(Thank you.)

  34. the lamest critical comment today began: “I’ve never read any of his books, but…”

    Freedom, and free speech.

    ‘how interesting would Hitchens be if he only spoke views that appealed to a certain political segment ..?’ Those labels – right, left – are no longer so useful, as he and Dawkins agreed in that last interview.

    The annoyance felt by those who did not like him, or felt he didn’t deserve all this attention, has been fed by the fact that many obits have been written by other writers who were his friends and who loved him, so they are heartfelt, moving as well as beautifully written. This is a private loss, really, and we’re spectators.

    None of that means criticism has to wait, he wouldn’t have waited. But for now commentators would do better not to be niggardly unless their abilities match his – meanness is just not interesting.

  35. ‘The annoyance felt by those who did not like him, or felt he didn’t deserve all this attention, has been fed by the fact that many obits have been written by other writers who were his friends and who loved him, so they are heartfelt, moving as well as beautifully written.’

    that’s quite normal for obituaries, isn’t it? Very rarely, if ever, are they written by people who disliked the guy who’s died.

    ‘None of that means criticism has to wait, he wouldn’t have waited. But for now commentators would do better not to be niggardly unless their abilities match his – meanness is just not interesting.’

    Well. But in any case, they can criticize anything they like at any time. Nobody is saying they can’t. But they can’t demand admiration. Nobody can. Except mr Dog.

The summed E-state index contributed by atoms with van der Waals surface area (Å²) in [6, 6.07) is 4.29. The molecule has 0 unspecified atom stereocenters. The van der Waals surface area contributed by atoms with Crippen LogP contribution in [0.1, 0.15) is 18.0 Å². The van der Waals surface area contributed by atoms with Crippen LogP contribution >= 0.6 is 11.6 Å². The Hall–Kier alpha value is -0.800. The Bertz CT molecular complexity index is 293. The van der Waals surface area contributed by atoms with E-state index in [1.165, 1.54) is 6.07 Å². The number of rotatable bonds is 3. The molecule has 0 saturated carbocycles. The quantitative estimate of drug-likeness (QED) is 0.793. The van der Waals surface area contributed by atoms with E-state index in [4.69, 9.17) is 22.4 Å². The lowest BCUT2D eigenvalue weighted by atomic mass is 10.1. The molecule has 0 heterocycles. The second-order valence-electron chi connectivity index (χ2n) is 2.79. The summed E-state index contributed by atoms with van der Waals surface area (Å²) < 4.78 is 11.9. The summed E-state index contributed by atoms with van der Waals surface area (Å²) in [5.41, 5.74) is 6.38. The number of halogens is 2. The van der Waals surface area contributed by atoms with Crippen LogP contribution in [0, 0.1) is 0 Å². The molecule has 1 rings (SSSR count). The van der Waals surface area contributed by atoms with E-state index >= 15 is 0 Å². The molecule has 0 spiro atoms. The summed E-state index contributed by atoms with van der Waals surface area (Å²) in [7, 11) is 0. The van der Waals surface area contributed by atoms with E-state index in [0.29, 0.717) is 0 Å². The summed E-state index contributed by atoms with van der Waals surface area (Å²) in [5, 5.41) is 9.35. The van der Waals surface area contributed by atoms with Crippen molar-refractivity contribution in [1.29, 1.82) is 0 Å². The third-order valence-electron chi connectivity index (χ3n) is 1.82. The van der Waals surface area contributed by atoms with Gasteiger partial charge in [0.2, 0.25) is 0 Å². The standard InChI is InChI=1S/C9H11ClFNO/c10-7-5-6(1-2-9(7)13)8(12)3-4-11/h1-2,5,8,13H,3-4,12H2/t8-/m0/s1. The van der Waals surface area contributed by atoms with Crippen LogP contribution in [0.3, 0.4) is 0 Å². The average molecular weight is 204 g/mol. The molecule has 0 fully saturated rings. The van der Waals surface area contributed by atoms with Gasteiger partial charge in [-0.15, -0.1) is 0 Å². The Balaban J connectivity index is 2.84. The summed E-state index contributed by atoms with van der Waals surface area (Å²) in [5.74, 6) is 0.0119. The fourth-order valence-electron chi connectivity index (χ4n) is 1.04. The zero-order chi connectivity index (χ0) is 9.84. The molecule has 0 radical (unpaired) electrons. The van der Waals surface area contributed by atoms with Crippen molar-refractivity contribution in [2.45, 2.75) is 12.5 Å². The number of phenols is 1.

36. Hitchens’ obits are unusually literary. The BBC on the other hand announced his death by saying he was an alcoholic, but it is a public service broadcaster and may have been offering seasonal health advice.

    It is impossible not to admire Mr Dog, except perhaps just BEFORE a bath.

  37. ‘But they can’t demand admiration. Nobody can. Except mr Dog.’

    You realise that according to Hitch, Mr. Dog behaves like a cat!
    Hitch said that when we feed, love and give shelter to dogs they assume that WE are Gods, whereas those who feed, love and shelter cats, notice that the cats assume that THEY are Gods.

  38. Amen, Falk, for once we agree on something :) Cats are gods.

    Another way of putting it, dogs have masters or owners; cats have staff.

  39. GGAAAAAAAAAAAAAH!! Hickups! Hitchens was wrong! He must be criticized sharply!! Growl growl growl! It’s no coincidence that god spellt correctly is dog and not cat.

    ‘the cats assume that THEY are Gods.’ — the cat delusion. Should not be taken seriously.

    But, you see, terriers are terriers. They’re the kings of dogs. The rest of the dogs aren’t as cool as terriers. Terriers are the race of the future. The leaders.

  40. I’m thinking of a Seinfeld line: “Dogs are the leaders of the planet. If you see two life forms, one of them’s making a poop, the other one’s carrying it for him, who would you assume is in charge.”

  41. Cats of course have far more dignity than to desire any other life form to “carry their poop.” They just take care of these matters discreetly. (Of course we have to clean the box, but that’s none of their concern.)

  42. I see this has descended to toilet humour AGAIN. Honestly, anyone would think it was some sort of holiday.

  43. Ok, so I’m going to not find the right thread to post in but choose this one. I know that we’ve discussed — perhaps even in connection to the discussions of Steve’s posts, I can’t remember — the claim that although waldorf schools are behind in the early years, the children catch up. Well, so today I read an inspection report from a waldorf school in Stockholm. Turns out that the students aren’t that far behind in fifth grade — but they’re spectacularly behind in 9th grade. They perform below the local and national average. Almost half the students lack qualifications in at least one subject.

    For people who read Swedish, the report is here: bit.ly/s8c4Gd